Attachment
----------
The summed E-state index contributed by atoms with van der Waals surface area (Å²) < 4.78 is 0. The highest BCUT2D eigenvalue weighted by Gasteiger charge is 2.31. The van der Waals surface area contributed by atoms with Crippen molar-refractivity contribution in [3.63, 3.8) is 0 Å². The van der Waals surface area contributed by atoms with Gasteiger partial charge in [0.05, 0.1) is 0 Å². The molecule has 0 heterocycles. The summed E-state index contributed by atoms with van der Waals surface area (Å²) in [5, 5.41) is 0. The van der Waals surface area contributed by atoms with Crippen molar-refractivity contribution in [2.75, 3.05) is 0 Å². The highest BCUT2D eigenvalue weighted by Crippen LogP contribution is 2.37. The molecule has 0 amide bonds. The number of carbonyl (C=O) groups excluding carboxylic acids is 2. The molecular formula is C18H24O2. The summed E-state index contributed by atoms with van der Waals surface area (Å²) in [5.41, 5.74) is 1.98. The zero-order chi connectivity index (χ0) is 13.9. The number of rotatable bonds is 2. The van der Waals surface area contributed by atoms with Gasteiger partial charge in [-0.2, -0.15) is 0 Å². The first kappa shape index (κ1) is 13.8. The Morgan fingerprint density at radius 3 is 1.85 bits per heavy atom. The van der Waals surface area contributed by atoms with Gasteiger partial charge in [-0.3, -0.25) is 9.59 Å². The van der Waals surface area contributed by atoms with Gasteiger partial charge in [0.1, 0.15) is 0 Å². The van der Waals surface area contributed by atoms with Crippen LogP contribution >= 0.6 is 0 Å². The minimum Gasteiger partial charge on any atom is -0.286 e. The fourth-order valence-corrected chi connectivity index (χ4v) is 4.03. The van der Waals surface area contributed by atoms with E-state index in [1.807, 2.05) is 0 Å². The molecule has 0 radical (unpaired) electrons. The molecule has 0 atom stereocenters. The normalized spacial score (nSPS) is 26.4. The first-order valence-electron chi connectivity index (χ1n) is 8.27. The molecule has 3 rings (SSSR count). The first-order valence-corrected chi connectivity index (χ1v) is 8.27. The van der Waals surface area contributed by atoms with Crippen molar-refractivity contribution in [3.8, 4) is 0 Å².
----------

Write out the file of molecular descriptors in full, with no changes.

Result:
The summed E-state index contributed by atoms with van der Waals surface area (Å²) < 4.78 is 0. The highest BCUT2D eigenvalue weighted by Gasteiger charge is 2.31. The van der Waals surface area contributed by atoms with Crippen molar-refractivity contribution in [3.63, 3.8) is 0 Å². The van der Waals surface area contributed by atoms with Gasteiger partial charge in [0.05, 0.1) is 0 Å². The molecule has 0 heterocycles. The summed E-state index contributed by atoms with van der Waals surface area (Å²) in [5, 5.41) is 0. The van der Waals surface area contributed by atoms with Crippen molar-refractivity contribution in [2.75, 3.05) is 0 Å². The highest BCUT2D eigenvalue weighted by Crippen LogP contribution is 2.37. The molecule has 0 amide bonds. The number of carbonyl (C=O) groups excluding carboxylic acids is 2. The molecular formula is C18H24O2. The summed E-state index contributed by atoms with van der Waals surface area (Å²) in [5.41, 5.74) is 1.98. The zero-order chi connectivity index (χ0) is 13.9. The number of rotatable bonds is 2. The van der Waals surface area contributed by atoms with Gasteiger partial charge in [-0.2, -0.15) is 0 Å². The first kappa shape index (κ1) is 13.8. The Morgan fingerprint density at radius 3 is 1.85 bits per heavy atom. The van der Waals surface area contributed by atoms with Gasteiger partial charge in [-0.3, -0.25) is 9.59 Å². The van der Waals surface area contributed by atoms with Gasteiger partial charge in [0.1, 0.15) is 0 Å². The van der Waals surface area contributed by atoms with Crippen LogP contribution >= 0.6 is 0 Å². The minimum Gasteiger partial charge on any atom is -0.286 e. The fourth-order valence-corrected chi connectivity index (χ4v) is 4.03. The van der Waals surface area contributed by atoms with E-state index in [1.807, 2.05) is 0 Å². The molecule has 0 radical (unpaired) electrons. The molecule has 0 atom stereocenters. The normalized spacial score (nSPS) is 26.4. The first-order valence-electron chi connectivity index (χ1n) is 8.27. The molecule has 3 rings (SSSR count). The first-order valence-corrected chi connectivity index (χ1v) is 8.27. The van der Waals surface area contributed by atoms with Crippen molar-refractivity contribution in [3.8, 4) is 0 Å².